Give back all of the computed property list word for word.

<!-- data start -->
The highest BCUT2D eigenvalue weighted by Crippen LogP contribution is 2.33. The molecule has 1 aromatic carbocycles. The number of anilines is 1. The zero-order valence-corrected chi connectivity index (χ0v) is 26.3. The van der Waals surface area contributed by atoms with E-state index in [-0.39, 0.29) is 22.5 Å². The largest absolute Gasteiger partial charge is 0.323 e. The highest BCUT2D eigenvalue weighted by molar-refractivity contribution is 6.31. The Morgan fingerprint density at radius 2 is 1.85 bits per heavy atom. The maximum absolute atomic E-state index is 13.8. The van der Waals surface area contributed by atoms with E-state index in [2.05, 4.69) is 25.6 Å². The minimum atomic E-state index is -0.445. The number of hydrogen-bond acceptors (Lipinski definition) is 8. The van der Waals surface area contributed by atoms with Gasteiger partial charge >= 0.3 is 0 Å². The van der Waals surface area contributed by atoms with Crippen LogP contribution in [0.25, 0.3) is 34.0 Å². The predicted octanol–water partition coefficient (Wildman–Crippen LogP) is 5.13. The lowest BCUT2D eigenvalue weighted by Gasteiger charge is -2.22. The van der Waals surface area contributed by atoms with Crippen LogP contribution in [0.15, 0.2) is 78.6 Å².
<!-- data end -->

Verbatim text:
The highest BCUT2D eigenvalue weighted by Crippen LogP contribution is 2.33. The molecule has 1 aromatic carbocycles. The number of anilines is 1. The zero-order valence-corrected chi connectivity index (χ0v) is 26.3. The van der Waals surface area contributed by atoms with E-state index in [-0.39, 0.29) is 22.5 Å². The largest absolute Gasteiger partial charge is 0.323 e. The highest BCUT2D eigenvalue weighted by molar-refractivity contribution is 6.31. The Morgan fingerprint density at radius 2 is 1.85 bits per heavy atom. The maximum absolute atomic E-state index is 13.8. The van der Waals surface area contributed by atoms with E-state index in [2.05, 4.69) is 25.6 Å². The minimum atomic E-state index is -0.445. The number of hydrogen-bond acceptors (Lipinski definition) is 8. The van der Waals surface area contributed by atoms with Gasteiger partial charge >= 0.3 is 0 Å². The van der Waals surface area contributed by atoms with Crippen LogP contribution in [0.25, 0.3) is 34.0 Å². The predicted octanol–water partition coefficient (Wildman–Crippen LogP) is 5.13. The lowest BCUT2D eigenvalue weighted by Gasteiger charge is -2.22. The van der Waals surface area contributed by atoms with Crippen LogP contribution in [0.15, 0.2) is 78.6 Å².